Three Startups That Want to Deliver a Fat Mobile Pipe

PortaBella BBNA141 with cards

Mushroom's PortaBella device

Good things come in threes, and any triptych of services is the basis for a journalist to declare a trend, so when I met three different companies last week that offered a way to bundle a variety of mobile broadband connections into one fat pipe, I was compelled to pull together an article about them. The idea is not new — Mushroom Networks has been bundling wired broadband services into a fatter pipe for over a year, as has Sharedband, but providing fatter and more resilient mobile broadband by bundling together service from WiMAX, Wi-Fi and 3G providers could gain in prominence as more folks take their computers on the go. However, so far, these services are for corporations or those with fat wallets.

Mushroom Networks: Today 5-year-old Mushroom is announcing a portable, PortaBella product which is basically a box that weighs a little more than 1 pound and has USB slots for four wireless modems on one side and an Ethernet port on the other. A user plugs in as many 3G data cards as she can and then connects her laptop with an Ethernet cord. The payoff for such a clunky setup is an aggregated bundle of bandwidth. Wi-Fi and WiMAX bundling will come later. Mushroom CEO Cahit Akin says there’s little drop in bandwidth from the four connections, and the device can be tweaked to provide optimized bandwidth for special services such as uploading video. It costs $45 a month to lease the device, plus the cost of all those data subscriptions.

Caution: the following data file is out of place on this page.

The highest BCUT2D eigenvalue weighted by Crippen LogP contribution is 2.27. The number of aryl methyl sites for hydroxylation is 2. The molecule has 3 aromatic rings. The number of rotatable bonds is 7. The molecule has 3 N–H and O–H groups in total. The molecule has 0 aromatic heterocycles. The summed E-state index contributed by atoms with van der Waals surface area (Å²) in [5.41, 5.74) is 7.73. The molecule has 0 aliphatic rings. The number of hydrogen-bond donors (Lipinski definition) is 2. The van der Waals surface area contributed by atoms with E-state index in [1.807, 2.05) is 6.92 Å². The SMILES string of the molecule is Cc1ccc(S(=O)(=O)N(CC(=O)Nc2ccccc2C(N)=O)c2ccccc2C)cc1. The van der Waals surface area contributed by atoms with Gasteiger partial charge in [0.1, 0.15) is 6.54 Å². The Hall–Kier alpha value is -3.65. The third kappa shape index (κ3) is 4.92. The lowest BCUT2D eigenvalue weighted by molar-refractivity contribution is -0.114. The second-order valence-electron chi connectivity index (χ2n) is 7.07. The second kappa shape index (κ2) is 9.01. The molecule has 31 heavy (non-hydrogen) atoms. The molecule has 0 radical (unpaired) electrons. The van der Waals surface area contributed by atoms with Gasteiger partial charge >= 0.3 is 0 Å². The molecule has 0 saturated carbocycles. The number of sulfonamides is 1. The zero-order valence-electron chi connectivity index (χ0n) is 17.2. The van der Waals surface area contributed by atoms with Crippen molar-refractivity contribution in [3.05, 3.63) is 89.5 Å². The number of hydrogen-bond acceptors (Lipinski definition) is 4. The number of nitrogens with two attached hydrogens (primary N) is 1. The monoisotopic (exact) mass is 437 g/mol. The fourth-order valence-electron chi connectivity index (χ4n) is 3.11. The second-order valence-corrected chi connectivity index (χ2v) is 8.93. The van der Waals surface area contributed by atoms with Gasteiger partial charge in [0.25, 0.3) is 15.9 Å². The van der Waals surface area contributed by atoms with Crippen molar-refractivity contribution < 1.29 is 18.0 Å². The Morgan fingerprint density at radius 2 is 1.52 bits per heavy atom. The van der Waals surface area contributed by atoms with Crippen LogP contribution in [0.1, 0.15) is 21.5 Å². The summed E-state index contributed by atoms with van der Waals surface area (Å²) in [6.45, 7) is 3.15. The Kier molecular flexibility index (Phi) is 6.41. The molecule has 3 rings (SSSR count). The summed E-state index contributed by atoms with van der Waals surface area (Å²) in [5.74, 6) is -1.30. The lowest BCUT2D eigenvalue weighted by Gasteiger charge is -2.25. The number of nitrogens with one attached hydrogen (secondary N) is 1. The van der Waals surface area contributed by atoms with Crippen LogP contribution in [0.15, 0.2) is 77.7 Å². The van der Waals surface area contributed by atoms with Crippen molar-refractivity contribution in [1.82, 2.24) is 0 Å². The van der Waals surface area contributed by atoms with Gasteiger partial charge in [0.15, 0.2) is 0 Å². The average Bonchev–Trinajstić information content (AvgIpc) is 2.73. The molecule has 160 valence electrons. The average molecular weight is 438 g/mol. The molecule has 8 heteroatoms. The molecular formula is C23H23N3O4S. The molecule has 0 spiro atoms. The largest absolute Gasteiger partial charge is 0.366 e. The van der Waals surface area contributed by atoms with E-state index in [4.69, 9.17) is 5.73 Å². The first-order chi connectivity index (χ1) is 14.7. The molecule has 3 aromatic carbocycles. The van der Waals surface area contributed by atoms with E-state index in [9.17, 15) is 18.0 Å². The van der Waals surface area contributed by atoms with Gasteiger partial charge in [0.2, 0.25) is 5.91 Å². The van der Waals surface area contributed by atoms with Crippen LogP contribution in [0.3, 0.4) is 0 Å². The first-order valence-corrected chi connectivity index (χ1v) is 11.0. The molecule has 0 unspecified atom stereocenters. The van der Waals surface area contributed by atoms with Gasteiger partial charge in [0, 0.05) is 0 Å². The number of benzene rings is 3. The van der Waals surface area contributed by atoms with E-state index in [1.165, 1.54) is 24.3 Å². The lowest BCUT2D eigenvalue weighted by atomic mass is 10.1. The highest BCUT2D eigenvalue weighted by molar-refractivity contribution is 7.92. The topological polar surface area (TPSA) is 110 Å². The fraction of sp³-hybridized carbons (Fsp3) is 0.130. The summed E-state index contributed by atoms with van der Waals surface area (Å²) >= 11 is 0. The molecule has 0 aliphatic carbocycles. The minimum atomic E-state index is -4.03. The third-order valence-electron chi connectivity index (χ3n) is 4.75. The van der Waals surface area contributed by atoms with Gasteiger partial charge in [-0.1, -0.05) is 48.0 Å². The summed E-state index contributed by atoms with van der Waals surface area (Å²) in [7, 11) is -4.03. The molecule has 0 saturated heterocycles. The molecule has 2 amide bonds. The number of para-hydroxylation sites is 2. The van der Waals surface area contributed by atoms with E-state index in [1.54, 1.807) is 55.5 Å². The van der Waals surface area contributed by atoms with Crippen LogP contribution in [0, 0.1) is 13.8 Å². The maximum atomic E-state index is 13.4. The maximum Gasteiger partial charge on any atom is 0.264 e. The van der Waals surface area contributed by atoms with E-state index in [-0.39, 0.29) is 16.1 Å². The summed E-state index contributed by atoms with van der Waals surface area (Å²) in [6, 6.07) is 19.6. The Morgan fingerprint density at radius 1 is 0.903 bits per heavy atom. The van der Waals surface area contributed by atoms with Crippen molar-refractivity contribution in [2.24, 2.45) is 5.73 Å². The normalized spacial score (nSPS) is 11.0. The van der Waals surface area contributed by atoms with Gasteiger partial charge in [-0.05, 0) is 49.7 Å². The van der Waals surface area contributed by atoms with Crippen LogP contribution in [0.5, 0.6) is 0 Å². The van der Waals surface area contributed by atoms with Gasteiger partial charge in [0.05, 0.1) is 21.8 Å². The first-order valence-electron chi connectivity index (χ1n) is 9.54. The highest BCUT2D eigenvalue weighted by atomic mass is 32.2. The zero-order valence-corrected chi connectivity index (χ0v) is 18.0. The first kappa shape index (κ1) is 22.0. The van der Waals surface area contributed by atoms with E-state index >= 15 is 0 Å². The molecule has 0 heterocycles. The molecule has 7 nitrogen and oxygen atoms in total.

Brand Communications: This 9-year-old company delivers a  server and a software client a user downloads that will detect and aggregate any kind of wired or wireless network in range, be it cellular, Wi-Fi or WiMAX. The aggregation is limited by the number of USB ports in your computer and the number of radios available for detecting a signal. During President Obama’s inauguration, the Secret Service used this platform to add redundancy to their existing wireless broadband options, so if one cell network became overloaded, another was already bundled in.

Sharedband: Like Mushroom, 6-year-old Sharedband loves hardware. It loads its software onto a Linux-based router that aggregates mobile and wired broadband signals. Right now it requires a lot of boxes to aggregate mobile signals, but the company plans to release its software on a 3G router that will enable folks to bond wireless signals using one box.  Theoretically, the software allows bonding of any type of signal, limited only by the type of ports and options provided on the router the firmware is placed on. A standard router that can bond up to 12 Mbps is $75, and a kit to build a router that can bond up to 100 Mbps is $175.


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